Hats, hats and more hats

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Project by StevenAntonucci posted 07-17-2010 03:22 AM 2626 views 1 time favorited 15 comments Add to Favorites Watch

Hat #1 was made to be for my son. It was thin (or so I thought) but it would not bend at all. It weighed 9.6 ozs. He looked at it and said “Indiana Jones”, so I let him play with it until I finally cut it in half (I have enough failures laying around the shop)

Hat #2 I made the next day. I lost focus for a blink of a second, and lost the rim, but managed to salvage it by cutting it down an inch. This hat was much larger than the first, but still weighed 9.5 ozs. I cut it in half (yeah, I do that a lot) when one of my buddies told me that they need to be 6-7ozs to be wearable. In the lower section, it was 55/1000” thick, but gradually went to 180/1000” at the top of the hat.

Hat #3 is on the table on the left. It weighs 7.5 ozs, and is larger than #2 by almost a full inch at the brim. I made it for myself, but it didn’t warp enough along the grain to fit my head. Sizing is still somewhat of an art.

Hat #4 is on the table n the right. I pushed myself to get the weight down. It weight 6.4 ozs, and is the widest brim, but smaller crown than #3. I have a few elements that I will be taking from #3 and #4 for future hats. if you look closely at th brim on the #3 hat, it has a small bead that I like. Same on the top of the crown. The shape of the crown is better in #4.

#3&4 have not been cut in half, but neither one fits the people they were made for. #3 was made from my measurement, but best fits my 4 year old son and acceptably fits my 9 year old daughter. #4 was made for my daughter, but better fits my other 4 year old son. At 4 years old, a wooden hat wouldn’t last…

Comments welcome

-- Steven

15 comments so far

View Hacksaw007's profile


619 posts in 3702 days

#1 posted 07-17-2010 03:44 AM

Looks like a lot of work. Nice job, and thanks for sharing. Ever eat a wooden hat at high speed? I bet they blow up once in a while…..

-- For God so loved the world, that he gave his only begotten Son, that whosoever believeth in him should not perish, but have everlasting life. John 3:16

View Dan Hux's profile

Dan Hux

577 posts in 3887 days

#2 posted 07-17-2010 03:47 AM

great hats,,what keeps them from splitting and cracking open? looks dangerous,,there was a recent lumberjock that had a bowl explode and chew up his hand..

-- Dan Hux,,,,Raleigh, NC

View a1Jim's profile


117722 posts in 4090 days

#3 posted 07-17-2010 03:47 AM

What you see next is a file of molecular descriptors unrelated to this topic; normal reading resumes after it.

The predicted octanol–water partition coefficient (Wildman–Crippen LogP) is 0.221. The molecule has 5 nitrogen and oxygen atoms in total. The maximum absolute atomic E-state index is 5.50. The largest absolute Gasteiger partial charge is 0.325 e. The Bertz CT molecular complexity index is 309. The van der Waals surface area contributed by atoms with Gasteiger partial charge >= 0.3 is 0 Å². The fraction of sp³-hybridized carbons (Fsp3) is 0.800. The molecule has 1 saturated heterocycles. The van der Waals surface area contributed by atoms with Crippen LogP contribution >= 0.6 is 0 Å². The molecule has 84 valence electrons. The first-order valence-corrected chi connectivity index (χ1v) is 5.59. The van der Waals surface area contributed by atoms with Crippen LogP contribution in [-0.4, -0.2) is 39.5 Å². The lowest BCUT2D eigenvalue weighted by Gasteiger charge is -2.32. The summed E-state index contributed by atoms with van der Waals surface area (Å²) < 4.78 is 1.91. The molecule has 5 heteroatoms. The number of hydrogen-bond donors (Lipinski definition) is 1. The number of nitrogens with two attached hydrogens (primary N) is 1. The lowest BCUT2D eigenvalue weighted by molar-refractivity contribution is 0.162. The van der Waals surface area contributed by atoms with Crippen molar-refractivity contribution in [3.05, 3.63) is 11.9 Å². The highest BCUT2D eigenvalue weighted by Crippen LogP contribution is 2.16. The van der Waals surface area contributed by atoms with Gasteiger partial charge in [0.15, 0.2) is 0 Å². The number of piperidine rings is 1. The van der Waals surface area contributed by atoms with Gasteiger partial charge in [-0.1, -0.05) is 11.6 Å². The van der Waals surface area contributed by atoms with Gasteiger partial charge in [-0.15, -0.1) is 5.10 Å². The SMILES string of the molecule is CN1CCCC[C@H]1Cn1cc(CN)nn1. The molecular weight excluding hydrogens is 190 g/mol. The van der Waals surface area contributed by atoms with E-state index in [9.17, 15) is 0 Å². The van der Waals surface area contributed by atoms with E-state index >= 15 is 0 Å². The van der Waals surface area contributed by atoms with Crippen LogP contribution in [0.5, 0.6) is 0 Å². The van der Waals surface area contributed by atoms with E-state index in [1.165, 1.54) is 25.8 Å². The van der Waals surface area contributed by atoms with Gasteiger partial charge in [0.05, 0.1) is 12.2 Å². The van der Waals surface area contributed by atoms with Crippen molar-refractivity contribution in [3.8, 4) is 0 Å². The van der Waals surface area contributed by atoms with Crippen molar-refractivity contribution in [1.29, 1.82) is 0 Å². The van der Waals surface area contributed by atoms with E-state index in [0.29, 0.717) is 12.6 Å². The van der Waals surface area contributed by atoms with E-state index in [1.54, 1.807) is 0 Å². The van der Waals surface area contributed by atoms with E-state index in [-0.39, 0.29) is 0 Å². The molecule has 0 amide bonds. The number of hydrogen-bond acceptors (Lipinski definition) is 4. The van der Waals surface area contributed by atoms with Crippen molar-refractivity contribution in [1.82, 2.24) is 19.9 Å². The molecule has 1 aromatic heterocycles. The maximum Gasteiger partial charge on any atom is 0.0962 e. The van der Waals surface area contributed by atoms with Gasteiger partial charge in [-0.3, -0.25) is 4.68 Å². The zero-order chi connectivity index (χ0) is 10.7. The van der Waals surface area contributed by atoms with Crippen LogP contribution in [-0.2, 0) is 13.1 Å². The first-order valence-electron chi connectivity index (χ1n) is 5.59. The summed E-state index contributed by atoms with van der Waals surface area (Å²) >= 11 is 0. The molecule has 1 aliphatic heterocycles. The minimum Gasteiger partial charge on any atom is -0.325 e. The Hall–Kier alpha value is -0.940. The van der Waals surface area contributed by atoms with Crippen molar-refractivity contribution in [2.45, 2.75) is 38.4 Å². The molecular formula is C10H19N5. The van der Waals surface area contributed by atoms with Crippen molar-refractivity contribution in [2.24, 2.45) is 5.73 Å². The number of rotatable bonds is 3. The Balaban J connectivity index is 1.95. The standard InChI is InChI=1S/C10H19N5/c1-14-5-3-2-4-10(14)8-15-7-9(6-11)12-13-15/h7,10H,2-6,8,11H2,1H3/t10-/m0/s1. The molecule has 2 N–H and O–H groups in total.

Very cool steven

View RWJones's profile


127 posts in 3390 days

#4 posted 07-17-2010 03:51 AM

There’s a lot of things I’ve never seen in this ole world, but now there is one less. A wooden hat? Wow, what beautiful work, really amazing!

View Bearpie's profile


2601 posts in 3531 days

#5 posted 07-17-2010 04:03 AM

Nice work! There is a guy in Jacksonville who makes hats and he said he gets the brim to curl by wetting it and putting a large rubber band around the hat to force/encourage it to curl, then when it is dry he takes the band off. I did not know if you knew about this trick so I just thought I would mention this tip.

Erwin, Jacksonville, FL

-- Erwin, Jacksonville, FL

View BarbS's profile


2434 posts in 4598 days

#6 posted 07-17-2010 04:38 AM

There’s a world of precision cutting in those. Very impressive, Steve.


View christopheralan's profile


1126 posts in 4233 days

#7 posted 07-17-2010 04:42 AM

Very nice! Well worth the mess!

-- christopheralan

View Bob A in NJ's profile

Bob A in NJ

1251 posts in 4512 days

#8 posted 07-17-2010 05:04 AM

Wow, nice work Steve. I see a new topic for a club meeting. I’ll be in your neighborhood on Sunday at Simon’s place, can you stop over?

-- Bob A in NJ

View ND2ELK's profile


13495 posts in 4287 days

#9 posted 07-17-2010 05:10 AM

Very unique. You should do a blog on how you make these. Thanks for posting.

God Bless

-- Mc Bridge Cabinets, Iowa

View Dennisgrosen's profile


10880 posts in 3628 days

#10 posted 07-17-2010 11:22 AM

I´m sure you will get there
they are already looking impressive to me
just keep knocking on that door
and before you know it you are in the hot zone


View sedcokid's profile


2735 posts in 4111 days

#11 posted 07-17-2010 12:54 PM

I wouild like to watch you make a hat sometime. They are very nice, Great Job!

-- Chuck Emery, Michigan,

View SPalm's profile


5334 posts in 4395 days

#12 posted 07-17-2010 01:57 PM

Amazing. Just simply amazing. Looks like fun.

Thanks for the post. I would like a blog on it too.

-- -- I'm no rocket surgeon

View StevenAntonucci's profile


355 posts in 4451 days

#13 posted 07-17-2010 03:45 PM

Thanks for all the comments- some answers to questions:

I am using a lot of the same techniques that Hannes Michelsen uses, but I haven’t followed his procedure 100%. He makes hats ( almost exclusively…I just wanted to see if I could. The jury is still out on that!

I have never “eaten” a hat, even the two catches I had on the #1 and #4 hat didn’t disintegrate them. Both catches were relatively small, and I am an experienced turner, so the damage was minimal. The hats are much stronger than you might imagine. I have no doubt that you could blow one up if you were not as careful as I am. Kids know that they are not allowed in the line of fire, but my daughter was sitting behind me watching #4 get cut.